US Secretary of Energy Rick Perry has said he does not believe carbon dioxide is a primary contributor to global warming, putting him at odds with mainstream scientific opinion.
Mr Perry's statement is in line with Environmental Protection Agency chief Scott Pruitt, but flies in the face of several scientists and studies done on climate change that all say increased carbon emissions creates a greenhouse effect - the atmosphere is clogged and the planet heats up causing melting glaciers, rising sea levels, and natural disasters.
The former governor of Texas said on CNBC that "the most likely the primary control knob [for climate change] is the ocean waters and this environment that we live in."
He did not give further explanation on what that meant. Certainly, rising sea levels have been an oft-cited issue by those studying the North and South pole but also American coastal cities like Miami Beach and San Diego.
His view contradicts research done by NASA, the National Oceanic and Atmospheric Administration, the EPA, and his own agency.
Mr Pruitt has said in the past to CNBC that "there's tremendous disagreement about the degree of impact" of carbon dioxide and other greenhouse gases.
Both he and Mr Perry have commented that though human action does have some impact on the climate, neither believes there is proof that regulations or government policies would help.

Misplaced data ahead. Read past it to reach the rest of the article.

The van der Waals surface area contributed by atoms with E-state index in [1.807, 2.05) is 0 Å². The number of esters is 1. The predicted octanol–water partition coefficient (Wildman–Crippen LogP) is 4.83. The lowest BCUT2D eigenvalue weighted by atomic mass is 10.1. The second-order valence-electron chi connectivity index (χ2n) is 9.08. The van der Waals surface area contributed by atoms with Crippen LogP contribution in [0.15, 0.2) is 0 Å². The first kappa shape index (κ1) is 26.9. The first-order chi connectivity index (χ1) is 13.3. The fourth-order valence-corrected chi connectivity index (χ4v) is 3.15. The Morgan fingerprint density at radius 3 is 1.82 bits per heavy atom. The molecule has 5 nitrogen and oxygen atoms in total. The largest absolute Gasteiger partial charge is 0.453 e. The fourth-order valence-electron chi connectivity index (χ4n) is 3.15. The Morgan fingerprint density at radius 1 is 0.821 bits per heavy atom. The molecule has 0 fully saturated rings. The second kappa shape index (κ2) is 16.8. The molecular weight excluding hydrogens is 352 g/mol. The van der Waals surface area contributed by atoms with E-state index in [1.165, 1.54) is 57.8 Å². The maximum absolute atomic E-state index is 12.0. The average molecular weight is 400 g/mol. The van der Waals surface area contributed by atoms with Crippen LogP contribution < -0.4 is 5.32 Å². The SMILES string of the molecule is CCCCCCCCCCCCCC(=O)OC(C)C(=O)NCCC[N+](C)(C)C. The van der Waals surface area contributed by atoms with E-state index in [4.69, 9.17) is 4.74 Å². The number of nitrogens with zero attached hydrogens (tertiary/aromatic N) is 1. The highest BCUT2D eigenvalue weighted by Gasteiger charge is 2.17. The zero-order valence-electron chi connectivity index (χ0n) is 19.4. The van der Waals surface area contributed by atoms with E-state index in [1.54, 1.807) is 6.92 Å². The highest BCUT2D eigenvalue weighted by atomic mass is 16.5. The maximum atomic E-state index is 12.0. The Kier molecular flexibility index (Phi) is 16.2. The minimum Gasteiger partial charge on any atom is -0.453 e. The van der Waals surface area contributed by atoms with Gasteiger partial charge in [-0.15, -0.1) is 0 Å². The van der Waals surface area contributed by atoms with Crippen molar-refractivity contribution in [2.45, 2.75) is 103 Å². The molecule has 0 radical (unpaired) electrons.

Mr Perry's comments come just a few weeks after Donald Trump withdrew the US from the Paris Agreement on climate change, which nearly 200 countries signed in December 2015 in an effort to lower greenhouse emissions and adapt to an already changing planet.
The US President said the accord put American workers at an "economic disadvantage". Secretary of State Rex Tillerson and Defence Secretary James Mattis had both advised the President to stay in the agreement.
According to former State Department officials, Mr Trump could have remained in the deal and simply shifted US targets for greenhouse gas emissions reductions.
A recent report by the Organisation for Economic Co-operation and Development (OECD) shows that the world’s economies could boost economic growth by nearly three per cent by 2021 if they institute policies that would lower greenhouse gas emissions. By 2050 that growth could reach up to five per cent.
New investments in renewable energy outpaced new money in the oil and gas sector for the first time in 2015 - to the tune of $350 billion.
Several US cities and major corporations have come out to say that green jobs programmes are what will revitalise economically lagging areas and help businesses thrive.
World leaders were largely critical of the decision and even more so of Mr Trump's idea that the Paris Agreement would need to be renegotiated for the US to be involved, with France, Germany, and Italy all issuing a statement saying that after 20 years of annual negotiations, they are not going to re-open the doors for the US.
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